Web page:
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Quick Cats

June 18, 2016

Oregon wildlife park keeps big cats on the fast track

Any domestic cat owner knows the struggle is real when it comes to getting your feline to exercise. Imagine your cat is 120 pounds and can outrun your race-ready dirt bike, but acts like “Fluffy” the house cat when it comes time to go for a run.

Cheetah expert, Sarah Roy of Wildlife Safari in Winston, Oregon lives this struggle. “Cheetahs are a lot like your house cat when it comes to exercise, they sleep for about 15 hours a day”, she says. These cats may sleep a lot, but don't let that fool you.

These big cats of the African continent are the fastest land mammal on earth and can peg the speedometer at 70+ miles per hour. More impressive though, they can achieve their legendary top speed in just a few strides.

Fast, not furious

But, explosive speed comes with a price. Cheetahs don't have a fight response.

"They're one of the best hunters out there as far as accuracy. They catch more prey than almost all the other big cats, but then they loose it. Even vultures will steal their prey, because cheetahs don't risk fighting over anything... if they get injured at all they can't reach their top speeds," Sarah explains.

To make matters worse, Cheetahs have to rest for long periods of time after chasing their prey. Sarah explains, "When they run up to their top speeds of 70 miles per hour, their body temperature spikes up and they literally have to lay down for 30 to 60 minutes and cool off [before they can start eating> or they'll get brain damage. So, anything can come along and take what they caught."

This flight over fight instinct makes the cheetah's survival in the wild a very difficult proposition. "Because they're more of a flight response than fight response, they get about 50% of their prey items stolen from them which forces them to hunt daily," Sarah says.

While the cheetahs at Wildlife Safari have some spectacular real estate to lazily lope around in, until recently they lacked a reason to do what they do best - sprint.

About 4 years ago, the team at Wildlife Safari began to test out a new tool to help enrich and enforce the call of the wild that pulses through these normally docile cats. The so-called 'cheetah lure' is a high speed reel that draws what looks like prey across the ground at cheetah hunting speeds. The cheetahs, with their binocular eyes and explosive speed, give chase immediately and fulfill their wild instincts to hunt while getting necessary exercise.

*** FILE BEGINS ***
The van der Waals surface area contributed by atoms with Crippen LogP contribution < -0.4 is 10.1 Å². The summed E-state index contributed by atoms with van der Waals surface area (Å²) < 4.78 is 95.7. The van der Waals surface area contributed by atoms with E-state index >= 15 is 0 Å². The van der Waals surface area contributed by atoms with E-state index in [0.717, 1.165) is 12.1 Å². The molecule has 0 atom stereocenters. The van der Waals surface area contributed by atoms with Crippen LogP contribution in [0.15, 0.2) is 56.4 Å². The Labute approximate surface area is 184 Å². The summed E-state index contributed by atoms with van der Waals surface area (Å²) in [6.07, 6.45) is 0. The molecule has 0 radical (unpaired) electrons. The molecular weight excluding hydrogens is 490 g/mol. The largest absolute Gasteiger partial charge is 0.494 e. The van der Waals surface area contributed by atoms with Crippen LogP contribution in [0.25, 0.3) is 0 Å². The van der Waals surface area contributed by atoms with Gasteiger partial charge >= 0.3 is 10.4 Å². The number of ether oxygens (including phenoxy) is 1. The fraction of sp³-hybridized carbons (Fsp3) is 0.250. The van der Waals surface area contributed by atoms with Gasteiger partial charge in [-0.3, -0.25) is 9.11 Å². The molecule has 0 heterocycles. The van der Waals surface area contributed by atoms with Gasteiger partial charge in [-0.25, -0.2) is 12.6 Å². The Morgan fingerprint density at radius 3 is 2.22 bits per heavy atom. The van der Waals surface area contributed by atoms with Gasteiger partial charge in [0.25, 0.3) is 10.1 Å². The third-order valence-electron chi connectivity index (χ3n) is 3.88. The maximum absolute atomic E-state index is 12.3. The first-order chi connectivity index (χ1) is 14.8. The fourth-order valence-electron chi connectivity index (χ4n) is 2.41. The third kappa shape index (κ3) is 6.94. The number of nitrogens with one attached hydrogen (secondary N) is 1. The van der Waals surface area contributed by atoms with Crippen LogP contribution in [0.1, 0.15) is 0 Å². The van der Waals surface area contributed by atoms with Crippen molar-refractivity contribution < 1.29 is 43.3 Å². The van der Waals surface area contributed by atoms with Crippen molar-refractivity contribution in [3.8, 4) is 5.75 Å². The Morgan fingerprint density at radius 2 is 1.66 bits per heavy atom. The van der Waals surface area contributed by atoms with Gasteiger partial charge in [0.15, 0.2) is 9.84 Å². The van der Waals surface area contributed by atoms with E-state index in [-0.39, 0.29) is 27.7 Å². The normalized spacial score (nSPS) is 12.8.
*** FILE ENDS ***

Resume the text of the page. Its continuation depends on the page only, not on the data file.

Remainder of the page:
"Everything we do is for the enrichment of the animals." Sarah Roy says of the lure system. "When they catch their prey they are rewarded well," she says.

It's also a phenomenal sight. "When they get going and their tail is whipping around and they can turn on a dime at their top speeds - it's absolutely amazing to see." Sarah says of the high-speed ballet between prey and hunter.

Coastal cheetah lure space

Sarah Roy, far right, and fellow cheetah handlers at Wildlife Safari are looking forward to a new, larger cheetah lure area.

More than speed

Sarah and the rest of the team at Wildlife Safari know a thing or two about cheetahs because they're one of the top breeders of these species, who are classified as "Vulnerable", indicating a declining or fragile population.

Over the past 40+ years, the Oregon-based cheetah breeding program has risen to become one of the best in the world. Through their efforts, the team at Wildlife Safari have helped increase genetic diversity in the cheetah population and earned top honors worldwide for their ability to breed these finicky cats.

Unlike almost any other cat, large or small, cheetahs are very difficult to breed. They need a very specific habitat, and the timing and conditions of the encounter between the male and female are unique to this particular species.

Wildlife Safari, a privately owned and funded park, has just the place for this kind of program. The brushy hills and mild climate of Douglas County make for the perfect home for cheetahs outside their normal habitat.

The rural Oregon home for these amazing speed demons is open to the public year-round. Visitors can drive through the park and see a veritable Noah's Ark of animals from all over the world, all from the comfort (and safety) of their own car. Proceeds from ticket sales help fund the world class cheetah breeding program and others like it around the world.

If you're looking to catch a glimpse of a high speed cat in a wild setting, drop into Wildlife Safari. Stay in the car though, it's the only thing on the ground faster than the cheetahs.

Coastal Community

Coastal is partnering with Wildlife Safari to help develop the cheetah lure project because we believe in supporting organizations and communities working together to make the world a better place. Whether it's sponsoring your 4-H club project, FFA chapter, or helping the worldwide cheetah population, we believe in the value of supporting community.

Over the next month, Wildlife Safari will be developing a larger, more robust cheetah lure space for the health of their big cats. The cheetah lure expansion will also provide an opportunity for young and old alike to see these beautiful animals in their element. In addition to being an excellent educational opportunity, the cheetah lure exhibit will help fund further research and development of programs that help animal populations around the world.